Advertisement

Archive for Wednesday, January 23, 2008

Bill would end tuition break for illegal immigrants

January 23, 2008

Advertisement

— The first of what is expected to be several bills aimed at illegal immigration was introduced Tuesday.

This one, by state Sen. Peggy Palmer, R-Augusta, would prohibit the employment of undocumented workers, and repeal a law that allows in-state tuition for some undocumented students.

"It's tough, but fair and humane," Palmer said in describing Senate Bill 458.

The bill would repeal the 2004 law that allows the children of some illegal immigrants to pay the same lower tuition rates as legal Kansans at state universities, community colleges and vocational schools. Under the law, the student must have lived in Kansas at least three years, graduated from a Kansas high school, and seek or promise to seek legal status.

In Kansas, 243 students are receiving the in-state tuition under the law, according to the Kansas Board of Regents. Most of those - 193 - are attending community colleges; 46 are at state universities, including 11 at Kansas University; three are at technical schools, and one is at a technical college.

State Rep. Brenda Landwehr, R-Wichita, is expected to introduce anti-illegal immigration legislation in the House.

Comments

TomShuford 6 years, 2 months ago

Giving lower in-state tuition rates is not a good idea. Commendations to Representative Landwehr for trying to get Kansas out of a box. See letter I published in the Charlotte Observer on the related issue of admittance to community colleges:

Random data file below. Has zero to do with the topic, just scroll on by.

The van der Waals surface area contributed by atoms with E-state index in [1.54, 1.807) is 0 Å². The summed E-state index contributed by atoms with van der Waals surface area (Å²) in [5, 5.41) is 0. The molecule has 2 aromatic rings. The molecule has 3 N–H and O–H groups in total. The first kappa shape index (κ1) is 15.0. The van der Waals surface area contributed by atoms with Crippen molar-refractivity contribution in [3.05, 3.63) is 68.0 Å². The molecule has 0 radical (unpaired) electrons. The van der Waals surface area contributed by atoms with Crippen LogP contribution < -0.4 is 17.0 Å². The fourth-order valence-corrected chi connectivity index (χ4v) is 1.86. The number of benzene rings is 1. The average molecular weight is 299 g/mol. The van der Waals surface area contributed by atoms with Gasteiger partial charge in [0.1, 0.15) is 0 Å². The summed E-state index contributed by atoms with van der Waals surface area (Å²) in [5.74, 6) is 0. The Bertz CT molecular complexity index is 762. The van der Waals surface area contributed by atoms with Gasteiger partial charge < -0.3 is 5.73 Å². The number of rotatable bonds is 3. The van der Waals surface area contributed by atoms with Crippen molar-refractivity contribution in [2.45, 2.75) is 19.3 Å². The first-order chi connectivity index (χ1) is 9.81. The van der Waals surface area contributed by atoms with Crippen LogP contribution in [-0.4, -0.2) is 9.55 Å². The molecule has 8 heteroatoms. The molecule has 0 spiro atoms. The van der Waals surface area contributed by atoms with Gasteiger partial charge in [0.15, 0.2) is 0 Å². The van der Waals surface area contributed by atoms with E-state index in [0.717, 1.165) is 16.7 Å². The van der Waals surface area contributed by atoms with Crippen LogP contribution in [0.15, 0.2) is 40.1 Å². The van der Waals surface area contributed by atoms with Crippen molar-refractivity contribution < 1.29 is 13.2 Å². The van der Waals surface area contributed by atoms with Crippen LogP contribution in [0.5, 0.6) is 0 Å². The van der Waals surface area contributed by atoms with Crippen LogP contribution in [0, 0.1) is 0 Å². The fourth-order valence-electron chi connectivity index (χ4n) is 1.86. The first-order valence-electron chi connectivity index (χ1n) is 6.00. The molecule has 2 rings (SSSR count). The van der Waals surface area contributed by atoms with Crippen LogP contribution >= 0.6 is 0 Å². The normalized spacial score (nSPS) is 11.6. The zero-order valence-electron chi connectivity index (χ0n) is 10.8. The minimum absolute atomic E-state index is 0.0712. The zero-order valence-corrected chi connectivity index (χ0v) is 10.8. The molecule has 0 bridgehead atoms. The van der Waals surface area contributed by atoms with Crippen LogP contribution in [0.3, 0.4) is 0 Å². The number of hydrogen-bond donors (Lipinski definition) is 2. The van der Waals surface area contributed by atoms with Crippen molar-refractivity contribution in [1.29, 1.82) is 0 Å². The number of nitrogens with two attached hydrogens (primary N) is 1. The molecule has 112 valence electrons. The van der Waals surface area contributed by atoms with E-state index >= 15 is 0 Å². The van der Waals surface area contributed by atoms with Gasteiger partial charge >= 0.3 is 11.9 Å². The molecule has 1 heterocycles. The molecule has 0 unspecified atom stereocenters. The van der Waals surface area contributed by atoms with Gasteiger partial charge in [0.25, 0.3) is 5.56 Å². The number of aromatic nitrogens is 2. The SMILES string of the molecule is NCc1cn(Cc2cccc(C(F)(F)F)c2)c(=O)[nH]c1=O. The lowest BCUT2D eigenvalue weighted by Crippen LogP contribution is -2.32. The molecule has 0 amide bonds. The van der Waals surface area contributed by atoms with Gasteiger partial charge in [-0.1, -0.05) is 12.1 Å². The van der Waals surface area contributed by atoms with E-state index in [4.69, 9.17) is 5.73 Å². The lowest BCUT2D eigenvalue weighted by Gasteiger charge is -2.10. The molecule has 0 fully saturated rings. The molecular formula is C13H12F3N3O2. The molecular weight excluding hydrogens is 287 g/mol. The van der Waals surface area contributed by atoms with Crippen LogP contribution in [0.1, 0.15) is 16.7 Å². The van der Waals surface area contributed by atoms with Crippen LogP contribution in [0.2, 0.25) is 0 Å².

Entering N.C. colleges just first step for illegals Letter, Charlotte Observer December 15, 2007 http://www.charlotte.com/opinion/story/406156.html

Admitting illegal immigrants to community colleges would ratchet up pressure to take the next logical step: putting these students on a path to citizenship. On reaching age 21, they could then petition for legal status for their illegal alien parents.

Legalization of students not only would ultimately reward the parents for their illegal behavior, but also would put into motion chain migration of extended family -- thanks to the "family reunification" provisions of the 1965 Immigration Act.

Many educated foreigners are waiting patiently for permission to migrate to the United States. Who deserves our favor -- those who respect American law or those who have demonstrated contempt for it?

Tom Shuford Lenoir

0

kansanjayhawk 6 years, 2 months ago

Why were they granted in the first place???

0

Commenting has been disabled for this item.